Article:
Posted by Mark J. Miller on February 18, 2013 12:44 PM
Across the globe, people everywhere are pulling out their cell phones and tablets and e-readers—in buses and trains, in hallways and doorways, on beaches and ski lifts, in bedrooms and in bathrooms. Everywhere, the world is turning to look at mobile devices. Those devices may be getting all the attention out in the world, but the mobile world is much deeper than that, of course, and will have many ramifications for how the world lives.
The mobile world will be taking a close look at itself when the annual Mobile World Congress opens in Barcelona on Feb. 25th. To kick things off, the mobile world’s major association, the GSMA, will showcase how it expects mobile will change in the future by building a “Connected City” that expands on last year's connected house exhibit by featuring everything from a town hall, department store, and apartment to an electrical store, hotel, cafe and lounge, and a car showroom, among other things. With each location, different brands and innovations will be featured.
At MWC's fully connected city street, AT&T will showcase how people can manage their energy consumption and home security. Deutsche Telekom and IBM will show off how their using mobile help create better public transportation as well as energy, security and water management. Aston Martin will show off a bike that features embedded sensors that communicate with an on-board computer to help athletes get a slew of data on how they are performing.Continue reading...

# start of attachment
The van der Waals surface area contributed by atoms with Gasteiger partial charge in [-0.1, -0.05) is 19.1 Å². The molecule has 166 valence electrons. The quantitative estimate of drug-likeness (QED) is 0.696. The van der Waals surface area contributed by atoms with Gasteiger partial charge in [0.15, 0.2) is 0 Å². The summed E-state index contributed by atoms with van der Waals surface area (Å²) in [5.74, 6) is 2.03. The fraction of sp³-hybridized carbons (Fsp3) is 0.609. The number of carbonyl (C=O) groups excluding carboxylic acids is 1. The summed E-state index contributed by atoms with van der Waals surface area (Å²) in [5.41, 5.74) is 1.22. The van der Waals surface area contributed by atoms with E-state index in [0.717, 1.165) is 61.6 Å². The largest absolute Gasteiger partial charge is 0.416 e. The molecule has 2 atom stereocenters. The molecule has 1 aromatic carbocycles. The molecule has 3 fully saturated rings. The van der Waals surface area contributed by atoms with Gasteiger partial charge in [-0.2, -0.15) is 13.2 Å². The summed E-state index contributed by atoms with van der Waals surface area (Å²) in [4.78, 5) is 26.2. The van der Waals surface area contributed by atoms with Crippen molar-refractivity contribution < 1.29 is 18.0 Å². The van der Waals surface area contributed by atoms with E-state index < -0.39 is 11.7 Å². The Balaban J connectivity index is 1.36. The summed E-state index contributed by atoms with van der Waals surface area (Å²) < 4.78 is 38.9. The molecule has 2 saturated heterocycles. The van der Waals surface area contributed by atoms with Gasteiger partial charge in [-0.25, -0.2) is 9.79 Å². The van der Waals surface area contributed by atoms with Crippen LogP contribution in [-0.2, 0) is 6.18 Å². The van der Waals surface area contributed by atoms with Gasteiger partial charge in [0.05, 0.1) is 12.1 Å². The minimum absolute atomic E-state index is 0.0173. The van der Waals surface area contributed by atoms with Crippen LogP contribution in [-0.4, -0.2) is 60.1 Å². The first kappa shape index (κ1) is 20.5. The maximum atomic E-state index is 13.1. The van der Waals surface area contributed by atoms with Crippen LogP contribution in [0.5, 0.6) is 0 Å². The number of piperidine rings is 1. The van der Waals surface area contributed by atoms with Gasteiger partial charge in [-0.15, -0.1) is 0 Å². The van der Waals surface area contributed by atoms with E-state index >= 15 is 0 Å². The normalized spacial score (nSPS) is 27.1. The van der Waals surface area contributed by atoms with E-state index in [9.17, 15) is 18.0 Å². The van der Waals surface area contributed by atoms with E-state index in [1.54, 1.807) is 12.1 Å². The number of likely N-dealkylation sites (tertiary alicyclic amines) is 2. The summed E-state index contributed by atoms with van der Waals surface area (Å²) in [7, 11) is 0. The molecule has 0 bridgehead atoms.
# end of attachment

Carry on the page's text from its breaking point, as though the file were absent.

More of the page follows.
Posted by Shirley Brady on February 13, 2013 08:43 AM
American Airlines and US Airways finalize merger details.
Comcast buys balance of GE's stake in NBCUniversal for $16.7 billion.
Yahoo CEO Mayer looks to focus mobile, expresses disappointment in Microsoft search deal.
Adidas will reveal Boost running innovation at New York event.
Apple CEO Cook feels brand's stores are too small; a Google payday might help.
Barclays CEO pressured to get moving on revamp.
BBC Worldwide appoints global editorial director.
Blockbuster UK closes 164 more stores.
Dior sees former designer John Galliano re-offend Jewish community.
Facebook eyes books, movies and TV content as Zuckerberg's full philanthropy revealed.
Ford assures dealers on Lincoln MKZ supplies.Continue reading...
Posted by Sheila Shayon on February 8, 2013 03:24 PM
The list reads like a Who’s Who of A-list celebrities: Justin Timberlake, Beyonce, Alicia Keys, Lady Gaga, Victoria Beckham, Swizz Beatz, will.i.am. But it's not a concert bill.
Instead, it's a list of stars who have recently agreed to serve as creative directors for brands — a trend that seems to blur the lines between star bling and business acumen.